Traditional aeration systems need a power source located close to the pond. This is typically not an issue but every now and then a pond located well off the grid needs aeration such as today’s pond. It would be very expensive to get an outlet installed.

The installation process if very similar to a traditonal aeration system. The main difference is digging a 3ft hole that’s 18 in wide to anchor the solar panels in.

Josh is drilling holes near the bottom of the pile. Rebar will go through these poles. The rebar will prevent twisting of the solar panels in high wind conditions.
The dig.
Quickrete replaced red clay and gave the unit much more stability.
It’s important to keep every thing level to get maximum exposure to the sun.
The skeleton is complete. The next steep is to adjust the angle that the panels sit. Each season will require a different angle.
Vertex air compressor
Josh working on getting the air compressor up and running. The compressor is much smaller and quieter than most imagine. This unit in particular weighed about 20 lbs and could be carried by one person.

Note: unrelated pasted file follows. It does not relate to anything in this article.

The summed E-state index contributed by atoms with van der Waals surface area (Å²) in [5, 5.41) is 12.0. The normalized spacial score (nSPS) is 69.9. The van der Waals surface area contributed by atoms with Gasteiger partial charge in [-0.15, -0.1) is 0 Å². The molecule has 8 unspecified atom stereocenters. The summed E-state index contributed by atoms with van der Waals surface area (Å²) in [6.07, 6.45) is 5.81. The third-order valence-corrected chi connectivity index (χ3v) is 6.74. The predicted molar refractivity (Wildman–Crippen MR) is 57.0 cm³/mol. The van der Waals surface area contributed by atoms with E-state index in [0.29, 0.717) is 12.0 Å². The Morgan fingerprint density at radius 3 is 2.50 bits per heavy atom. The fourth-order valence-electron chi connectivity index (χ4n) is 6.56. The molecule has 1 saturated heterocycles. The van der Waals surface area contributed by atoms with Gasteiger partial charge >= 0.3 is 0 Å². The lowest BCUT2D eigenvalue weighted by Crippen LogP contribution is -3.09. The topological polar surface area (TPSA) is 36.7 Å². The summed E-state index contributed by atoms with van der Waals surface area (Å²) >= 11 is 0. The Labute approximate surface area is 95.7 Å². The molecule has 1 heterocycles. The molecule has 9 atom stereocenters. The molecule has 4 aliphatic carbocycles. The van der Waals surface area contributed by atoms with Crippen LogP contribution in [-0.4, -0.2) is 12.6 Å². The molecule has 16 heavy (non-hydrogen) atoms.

Each panel has a negative and positive wire that then will be joined to the compressor.
Each panel has its own positive and negative connection. To join these two a special connector married the two together so only one negative and positive wire were running to the compressor instead of four wires.
Once the wires were connected it was time to lay the aeration hose. The aeration hose is special because lead is infused into the hose making it self weighted. It’s important that the hose be weighted and on the bottom.
Since the pond is a new construction we aren’t able to get a boat in it to drop the diffuser station. New guy drew the short straw.
This is the complete solar station. Upon connecting all the wires the unit started up.
The end result is lots of stratification busting bubbles which is exactly what we want.

If you think your pond might need aeration give the office a call to get an answer.